While the residential property market has in many ways led on digitalisation, particularly on the sales and lettings side, its usage on the investment side has lagged behind. However, this is set to change. IMMO Capital is leading the breakthrough in technologies such as AI and machine learning to generate data and insight, allowing for smarter investment decisions, the identification of more attractive locations, and generating the ability to deploy capital faster and at scale.

These innovations are unlocking the potential for high-performing single-family residential portfolios, which are already growing in popularity, particularly in the US.

A data-led approach can drive efficiencies through every stage of sourcing, underwriting and acquiring portfolios, as well as aggregating a huge wealth of data that can be used to unlock further value for investors.

As with any time of economic uncertainty, a lack of transparency can impact confidence and while investors are chasing yield, they are also chasing stability. Quality data helps to solve this conundrum, with better-informed decision making and risk management helping investors take bolder steps when it comes to newer, alternative asset classes.

Andrew Roughan

Andrew Roughan

Managing Director, Plexal

We are excited about the level of transformation 2021 presents, not least in the future of work category. I expect this will lead to a significant re-alignment of commercial real estate as the economy recovers and people reconsider what the office means to their organisation, their customers and their culture.

I expect to see a move away from densely populated city districts to more polycentric urban landscapes. Many people have appreciated the flexibility of working from home, but others have struggled with working from their kitchen tables all year.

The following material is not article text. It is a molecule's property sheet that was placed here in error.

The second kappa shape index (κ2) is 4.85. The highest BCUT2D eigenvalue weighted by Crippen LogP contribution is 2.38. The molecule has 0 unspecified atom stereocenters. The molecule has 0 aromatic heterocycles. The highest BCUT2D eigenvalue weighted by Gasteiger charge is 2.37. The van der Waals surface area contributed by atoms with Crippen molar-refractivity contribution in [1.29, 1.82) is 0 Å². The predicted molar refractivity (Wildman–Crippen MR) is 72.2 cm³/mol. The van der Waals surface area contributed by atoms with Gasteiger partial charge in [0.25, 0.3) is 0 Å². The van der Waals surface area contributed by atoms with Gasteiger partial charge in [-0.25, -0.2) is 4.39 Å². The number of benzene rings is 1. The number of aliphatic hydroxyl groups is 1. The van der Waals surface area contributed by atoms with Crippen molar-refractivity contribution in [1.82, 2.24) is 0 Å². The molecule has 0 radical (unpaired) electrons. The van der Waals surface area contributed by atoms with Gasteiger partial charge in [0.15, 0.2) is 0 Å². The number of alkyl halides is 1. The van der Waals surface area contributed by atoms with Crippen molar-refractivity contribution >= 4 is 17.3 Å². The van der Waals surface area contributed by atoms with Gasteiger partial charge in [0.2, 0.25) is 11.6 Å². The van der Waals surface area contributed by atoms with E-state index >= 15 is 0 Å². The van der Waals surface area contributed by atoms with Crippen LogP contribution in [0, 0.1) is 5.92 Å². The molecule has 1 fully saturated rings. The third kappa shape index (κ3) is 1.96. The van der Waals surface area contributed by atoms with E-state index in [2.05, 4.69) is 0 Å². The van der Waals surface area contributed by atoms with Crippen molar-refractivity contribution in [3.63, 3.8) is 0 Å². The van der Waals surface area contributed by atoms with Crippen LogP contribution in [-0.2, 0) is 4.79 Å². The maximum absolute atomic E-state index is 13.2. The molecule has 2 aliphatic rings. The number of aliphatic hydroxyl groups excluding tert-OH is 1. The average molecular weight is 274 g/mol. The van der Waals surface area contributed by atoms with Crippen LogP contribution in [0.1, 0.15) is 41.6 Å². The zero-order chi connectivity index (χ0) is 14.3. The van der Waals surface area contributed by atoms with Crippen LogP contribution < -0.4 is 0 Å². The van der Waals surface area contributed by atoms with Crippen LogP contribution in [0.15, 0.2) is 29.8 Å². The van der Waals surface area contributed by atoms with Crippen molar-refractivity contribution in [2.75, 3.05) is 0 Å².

We can expect increased demand for flexible workspaces closer to where people live and I hope this will create more established and thriving local communities with improved professional capacity.

Over the five years that follow the pandemic, even the look and feel of an office will become different. It must be about collaboration and facilitation, networking and engagement, rather than simply a place to convene.

Harry Fenner

Chief executive, Navana Property Group

Unlike the naysayers of our sector, I’m not bracing myself for a huge tumble. I’m raring to go and excited to build on some of the changes accelerated by the pandemic.

How can we adapt to new ways of working? What will the meteoric rise in e-commerce mean for retail? These are the issues investors and developers are grappling with, and there are opportunities in the solutions.

For hospitality, I hope we’ll see meaningful change to the standard fixed-lease model, which has shown itself to be unsustainable in times of economic flux. Adopting the Continental variable rent model would provide greater resilience to businesses that are vital in creating and sustaining vibrant places.

Mixed-use estates of the future will look very different to the way they did 12 months ago and proactive management of these spaces is more important than ever to maximise value for asset owners and meet changing consumer needs.

Continue to part 30 here

Forecast for 2021: looking ahead with hope